Others have used these methods, though rarely on this scale. Target Center in Minneapolis and America West Center in Phoenix was built with contributions from its namesake corporation. A corporate foundation provided $25 million of the $77.5 million cost of the Indianapolis Hoosier Dome, and corporate support totaling $125 million went into the Toronto SkyDome.
"I think that's [public financing] a real advantage for Baltimore and St. Louis," said Max Muhleman, president of Muhleman Marketing, Inc., and a consultant for Charlotte.
The NFL is especially edgy about debt after watching Victor Kiam founder in red ink this year before selling the New England Patriots. And with television revenues expected to go down and player salaries to go up, solvency will be important to the league's expansion committee, he said.
It's probably too late to seek public financing. And there seems to be little interest. The city, county and state pledged $55 million to acquire the land and ready it for the stadium.
"That was the deal. We would provide the land and the private sector said, 'We'll provide the stadium.' There are private resources here that can step up to the plate," said Charlotte Mayor Richard Vinroot.
Don't fret, said Muhleman. Nothing can compete with a publicly financed stadium, but Charlotte's other assets should compensate, he said.
"You've got a sort of Gehrig and Ruth going to bat on this," Muhleman said of Richardson and his chief banker, NationsBank Corp. president Hugh McColl Jr. NationsBank, now among the country's biggest banks, is based in Charlotte.
Though not an investor, McColl is a powerful backer of the NFL bid, and NationsBank has a close relationship with the NFL. The bank provided a line of credit to the league during its last strike, and, more recently, negotiated the league's first general purpose line of credit, backed by television revenues, for teams to dip into for operating expenses.
The circle game
Charlotte's emergence as a possible NFL town is remarkable. Despite recent growth, the city has a population of only about 400,000, putting it 35th among American cities, behind Tucson, Ariz. When neighboring towns are thrown in, the metro area ranks 42nd. Baltimore, with 750,000 residents, is the 13th-largest city with the 17th-largest metro area.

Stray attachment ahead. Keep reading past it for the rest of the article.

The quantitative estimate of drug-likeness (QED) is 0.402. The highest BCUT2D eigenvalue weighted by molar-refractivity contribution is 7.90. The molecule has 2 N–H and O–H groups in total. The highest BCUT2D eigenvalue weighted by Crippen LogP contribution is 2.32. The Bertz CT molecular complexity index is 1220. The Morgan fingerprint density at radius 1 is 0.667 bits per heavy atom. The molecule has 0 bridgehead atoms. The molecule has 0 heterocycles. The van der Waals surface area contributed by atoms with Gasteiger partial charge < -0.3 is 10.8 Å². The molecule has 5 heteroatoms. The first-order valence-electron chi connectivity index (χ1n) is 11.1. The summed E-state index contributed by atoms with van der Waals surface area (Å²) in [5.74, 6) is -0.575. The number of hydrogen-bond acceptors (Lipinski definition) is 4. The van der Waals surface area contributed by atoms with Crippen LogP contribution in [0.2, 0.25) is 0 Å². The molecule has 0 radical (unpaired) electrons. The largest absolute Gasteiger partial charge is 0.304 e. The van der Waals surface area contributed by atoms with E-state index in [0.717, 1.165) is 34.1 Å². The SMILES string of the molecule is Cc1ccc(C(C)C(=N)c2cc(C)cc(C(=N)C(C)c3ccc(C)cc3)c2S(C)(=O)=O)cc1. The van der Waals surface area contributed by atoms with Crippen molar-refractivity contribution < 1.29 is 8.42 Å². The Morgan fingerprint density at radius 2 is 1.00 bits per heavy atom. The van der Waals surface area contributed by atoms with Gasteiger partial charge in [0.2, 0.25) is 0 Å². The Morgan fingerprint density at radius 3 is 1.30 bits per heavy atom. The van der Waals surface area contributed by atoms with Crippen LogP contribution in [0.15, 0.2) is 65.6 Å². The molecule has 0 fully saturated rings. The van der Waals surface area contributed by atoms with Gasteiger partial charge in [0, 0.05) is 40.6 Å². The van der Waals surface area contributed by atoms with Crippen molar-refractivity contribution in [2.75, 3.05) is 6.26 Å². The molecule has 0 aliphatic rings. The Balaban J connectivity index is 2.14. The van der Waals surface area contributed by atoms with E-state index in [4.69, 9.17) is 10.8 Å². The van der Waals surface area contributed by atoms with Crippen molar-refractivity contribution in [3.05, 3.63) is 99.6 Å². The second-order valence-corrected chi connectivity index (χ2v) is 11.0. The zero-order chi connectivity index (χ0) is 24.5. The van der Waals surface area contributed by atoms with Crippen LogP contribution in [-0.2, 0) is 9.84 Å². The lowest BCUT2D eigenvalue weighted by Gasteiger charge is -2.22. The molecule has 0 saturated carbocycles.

North and South Carolina rank among the bottom half of states in average income and in the top half in the percentage of citizens living in poverty. "Places Rated Almanac" in 1989 pegged metro Charlotte as the 79th most desirable place to live in the country and Baltimore the 17th.
So how did Charlotte come so far, giving Baltimore, a city some consider the cradle of the NFL, such a run for its money?
The answer may lie with Muhleman, sports marketing guru, and his magic circles.
From his spacious office here, adorned with mementos of a career nurturing fledgling sports endeavors, the ex-newspaperman has changed the way people look at Charlotte. Through imaginative use of maps and statistics, he has formed -- on paper, at least -- a thriving urban center out of the pine-studded Carolina piedmont.
He can draw circles on a map and show you that the people living within 50, 100 and 150 miles of Charlotte represent the nation's largest market without the NFL. There are 9.6 million people living within 150 miles -- compared with 21 million, and two NFL teams -- in the same range around Baltimore.
And he'll show you with surveys and college game attendance that people in this part of the country don't blink at driving two hours to attend a sporting event.
But there's a problem: Football teams traditionally depend on fans in the immediate area for support. On average, 75 percent of NFL season-ticket holders live within 25 miles of their team, and only 5 percent live more than 75 miles away.
The money of television
And what about television, that money machine that drives the NFL? Of the top 20 markets, all have football teams except St. Louis. Baltimore -- where Redskins games are regularly aired -- is ranked 22nd. Charlotte is ranked 31st.
Muhleman has a circle for this, too: If you combine the five nearest Carolina markets with Charlotte you have a "consolidated market" that would rank No. 3, behind New York and Los Angeles.
He tried the same pitch with the NBA, and it worked. The Hornets, playing out of the new, 24,000-seat Charlotte Coliseum, have sold out their last 153 games despite losing two-thirds of the time since the team was formed in 1988.
"Essentially, all the major metro markets are served, Muhleman said. "The future of expansion in the leagues is going to be regional population centers."